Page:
Erickson layoffs land hard in Jackson County
Erickson announced Thursday that it was laying off 150 of its employees. The pain grew locally on Friday as it became clear that virtually all of those jobs were going to come out of its sites in Jackson County.
Erickson blamed slumping oil prices in part for the layoffs. The drop has caused energy exploration firms to cut back, meaning the support services provide by Erickson's fleet of heavy lift helicopters, including S-64s manufactured and maintained here in the Rogue Valley, are in less demand.
Logging operations utilizing Erickson aircraft have been in general decline. Last year's fire season, as terrible as it was in some locales, was one of the quietest on record. Add to that the financial pressures of managing payment on debt incurred as the company grew by acquisition and the beating its stock has taken in the past year, and company officials said it was clear something had to be done.
So, as has been the case more than once in the past, Erickson slashed its workforce primarily in Jackson County, where 145 employees at its plant off Willow Springs Road and its Medford airport facility were laid off.
Erickson's stock reached a high of $28.10 in May 2013, but has bounced between $6 and $8 lately. The company shed employees during the past year, but nothing approaching this week, as the cuts left the company's global workforce at about 850.
"We've cut deep," Erickson spokeswoman Susan Bladholm said Thursday. "(CEO) Udo Rieder shared with the remaining employees the intent has been to cut deep and to right-size so we can minimize the need for coming back in a couple of quarters, or whatever, and doing this again. I don't know if that has been the practice in the past, but it certainly is the intention for this round."
Following the 2013 acquisitions of McMinnville-based Evergreen Helicopters and Air Amazonia Serviços Aeronauticos of Brazil, Erickson appeared poised to aggressively pursue contracts in virtually every hemisphere, softening the blow of the loss of military contract income that had sustained Evergreen.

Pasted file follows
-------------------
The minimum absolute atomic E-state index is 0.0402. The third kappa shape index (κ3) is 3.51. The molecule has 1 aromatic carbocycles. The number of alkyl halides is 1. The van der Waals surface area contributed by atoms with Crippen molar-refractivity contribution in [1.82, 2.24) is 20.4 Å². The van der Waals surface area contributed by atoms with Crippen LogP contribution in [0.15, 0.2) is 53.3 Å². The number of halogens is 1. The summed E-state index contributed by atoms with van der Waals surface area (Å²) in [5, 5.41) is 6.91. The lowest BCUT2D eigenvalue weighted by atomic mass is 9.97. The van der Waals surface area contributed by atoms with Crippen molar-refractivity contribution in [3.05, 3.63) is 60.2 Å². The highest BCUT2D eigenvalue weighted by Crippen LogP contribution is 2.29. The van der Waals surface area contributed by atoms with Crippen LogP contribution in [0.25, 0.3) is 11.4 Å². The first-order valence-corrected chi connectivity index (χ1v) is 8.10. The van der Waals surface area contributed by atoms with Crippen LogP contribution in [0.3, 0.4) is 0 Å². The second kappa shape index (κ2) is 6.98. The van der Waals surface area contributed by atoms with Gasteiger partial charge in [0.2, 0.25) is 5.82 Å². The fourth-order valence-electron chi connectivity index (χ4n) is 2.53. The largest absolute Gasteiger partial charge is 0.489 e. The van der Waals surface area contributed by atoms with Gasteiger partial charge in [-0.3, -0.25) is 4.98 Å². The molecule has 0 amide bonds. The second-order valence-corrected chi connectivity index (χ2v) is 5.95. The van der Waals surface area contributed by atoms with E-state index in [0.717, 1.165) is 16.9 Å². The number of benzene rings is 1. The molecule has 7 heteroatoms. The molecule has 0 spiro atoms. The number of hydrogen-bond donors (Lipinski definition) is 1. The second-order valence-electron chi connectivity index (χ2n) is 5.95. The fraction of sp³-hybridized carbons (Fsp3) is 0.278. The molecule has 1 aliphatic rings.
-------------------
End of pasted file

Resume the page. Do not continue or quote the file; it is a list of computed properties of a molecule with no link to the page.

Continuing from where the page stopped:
But global oil prices tumbled unexpectedly, and with shareholders expecting improving results every quarter, the company was forced restructure into smaller units. From pilots and flight crews to mechanics and engineers, Erickson found itself with redundancy at every turn in a down market.
Rising fuel costs weren't a problem for Erickson, so the drop wasn't a real benefit either, Bladholm said.
"We'd typically pass through those costs to customers," she said. "Unlike airlines, we don't hedge fuel costs, so there wasn't a whole lot of impact for our operations. The fact was that a number of our major prospects and clients were cutting back services."
S-64 work and manufacturing schedules for the next generation Skycrane are affected as well, she said.
"We will continue to do manufacturing but we are on a slower schedule for the next aircrane," Bladholm said. "We have fewer people in that business segment so it means it will take a longer time for that build."
Over the long haul, Erickson may rebuild its staff.
"We're hoping we're going to continue to grow and build back, but some lessons have been learned," Bladholm said. "It's a complex business. We have a strategy with four business units, a change in the evolution of the company."
Whether it was built into the reorganization plan isn't clear, but Erickson is expected to announce a new maintenance partnership with another manufacturer on Monday.
"We'll be doing service work for them, so they will refer their customers to us," she said.
Reach reporter Greg Stiles at 541-776-4463 or firstname.lastname@example.org. Follow him on Twitter at www.twitter.com/GregMTBusiness, on Facebook at https://www.facebook.com/greg.stiles.31, and read his blog at www.mailtribune.com/Economic Edge.